Unifor is well positioned to help Ontario workers, says Charlotte Yates, professor in the labour studies program at McMaster University in Hamilton.

Both the federal and provincial governments have proposed aggressive anti-worker legislation and the auto industry, despite 2014 sales at pre-recession highs, has cut wages, benefits and workplace rights, underscoring the need for workers to have a voice in their workplace, she said.

“There has been a shift in the balance of power, government is clearly favorable to industry and employers’ interests. Unions representing workers need a voice and a capacity to influence events,” said Yates.

She sees Unifor, born from a merger between Canadian Auto Workers and Communication Energy Paperworkers, uniquely positioned to represent workers given its size and strength.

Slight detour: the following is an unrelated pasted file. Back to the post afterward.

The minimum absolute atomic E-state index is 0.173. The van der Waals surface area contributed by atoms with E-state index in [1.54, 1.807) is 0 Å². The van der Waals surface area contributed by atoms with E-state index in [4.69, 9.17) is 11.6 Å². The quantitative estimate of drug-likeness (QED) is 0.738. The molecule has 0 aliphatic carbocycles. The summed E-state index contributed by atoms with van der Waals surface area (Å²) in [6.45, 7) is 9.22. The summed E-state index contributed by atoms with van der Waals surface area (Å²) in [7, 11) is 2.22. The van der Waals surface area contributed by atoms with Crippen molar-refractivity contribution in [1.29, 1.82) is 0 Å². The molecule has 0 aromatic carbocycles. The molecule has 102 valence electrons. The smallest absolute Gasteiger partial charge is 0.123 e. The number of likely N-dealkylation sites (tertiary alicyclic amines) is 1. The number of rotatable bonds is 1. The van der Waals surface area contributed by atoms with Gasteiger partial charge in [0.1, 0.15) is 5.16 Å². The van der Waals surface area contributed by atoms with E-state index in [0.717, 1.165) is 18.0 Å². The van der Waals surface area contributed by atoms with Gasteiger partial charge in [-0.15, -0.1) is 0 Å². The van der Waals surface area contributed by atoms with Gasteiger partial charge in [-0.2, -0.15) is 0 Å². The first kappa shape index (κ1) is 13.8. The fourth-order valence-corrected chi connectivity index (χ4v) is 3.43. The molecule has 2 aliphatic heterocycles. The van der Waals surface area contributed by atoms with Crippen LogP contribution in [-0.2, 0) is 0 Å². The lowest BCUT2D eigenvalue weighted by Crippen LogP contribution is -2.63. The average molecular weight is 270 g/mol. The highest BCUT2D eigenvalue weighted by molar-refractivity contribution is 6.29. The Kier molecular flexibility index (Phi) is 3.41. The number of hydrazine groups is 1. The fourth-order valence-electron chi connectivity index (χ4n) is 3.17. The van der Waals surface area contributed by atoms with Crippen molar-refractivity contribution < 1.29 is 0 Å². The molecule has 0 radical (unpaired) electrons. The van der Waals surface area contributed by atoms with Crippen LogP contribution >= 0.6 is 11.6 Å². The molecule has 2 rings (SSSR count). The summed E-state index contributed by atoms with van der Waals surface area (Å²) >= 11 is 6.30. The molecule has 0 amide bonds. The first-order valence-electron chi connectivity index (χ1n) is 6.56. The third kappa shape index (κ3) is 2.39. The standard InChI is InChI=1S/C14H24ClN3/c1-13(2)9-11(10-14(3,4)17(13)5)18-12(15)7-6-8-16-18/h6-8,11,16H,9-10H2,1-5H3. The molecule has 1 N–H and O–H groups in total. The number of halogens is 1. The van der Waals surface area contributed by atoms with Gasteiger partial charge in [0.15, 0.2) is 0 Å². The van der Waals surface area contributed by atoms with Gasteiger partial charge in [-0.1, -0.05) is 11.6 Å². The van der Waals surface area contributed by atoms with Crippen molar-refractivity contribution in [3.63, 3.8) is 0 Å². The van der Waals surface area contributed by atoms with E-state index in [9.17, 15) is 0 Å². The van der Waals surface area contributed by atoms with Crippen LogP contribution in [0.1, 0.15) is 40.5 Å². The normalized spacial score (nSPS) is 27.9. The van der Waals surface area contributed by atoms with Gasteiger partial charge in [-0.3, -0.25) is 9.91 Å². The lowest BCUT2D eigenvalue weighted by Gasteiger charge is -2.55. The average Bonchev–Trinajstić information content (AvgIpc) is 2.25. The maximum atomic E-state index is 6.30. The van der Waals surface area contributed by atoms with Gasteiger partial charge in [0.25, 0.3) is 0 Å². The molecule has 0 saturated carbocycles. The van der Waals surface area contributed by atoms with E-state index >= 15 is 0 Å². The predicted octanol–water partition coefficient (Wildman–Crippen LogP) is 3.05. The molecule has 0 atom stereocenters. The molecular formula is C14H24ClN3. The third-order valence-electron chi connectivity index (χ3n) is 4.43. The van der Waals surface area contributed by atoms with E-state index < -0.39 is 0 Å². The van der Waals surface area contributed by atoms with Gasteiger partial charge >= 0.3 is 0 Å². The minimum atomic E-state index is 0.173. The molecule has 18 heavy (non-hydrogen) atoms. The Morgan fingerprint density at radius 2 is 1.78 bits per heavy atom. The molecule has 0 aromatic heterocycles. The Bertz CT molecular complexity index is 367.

“It is early but I see they are committed to a new approach to organizing and unionism,” such as representing a more diverse and vulnerable workforce, she explained.

That is critical now as unions are taking on issues that can diminish all workers’ rights on the job, she added.

Among the issues:

  • A law that would impose costly reporting standards on union spending that no other organization has to comply with.
  • Proposed right-to-work legislation, lowering wages, benefits and workers rights on the job.
  • Limiting union spending on political action.
  • Plans to privatize WSIB, workers compensation, placing injured workers in the hands of private insurers.

The result of these changes would see the voice of labour silenced, meaning less authority to bargain collective agreements.

In Right To Work states in the U.S. the result has been lower wages, workers are less likely to have health insurance and pensions and less likely to belong to a union.

“There is a growing disparity between those at the top and those at the bottom. We are seeing an erosion of the middle class, growth in dangerous work, and financial insecurity, high levels of unemployment and underemployment for young people, and dragging down wages,” said Yates.

“This is why we need unions.”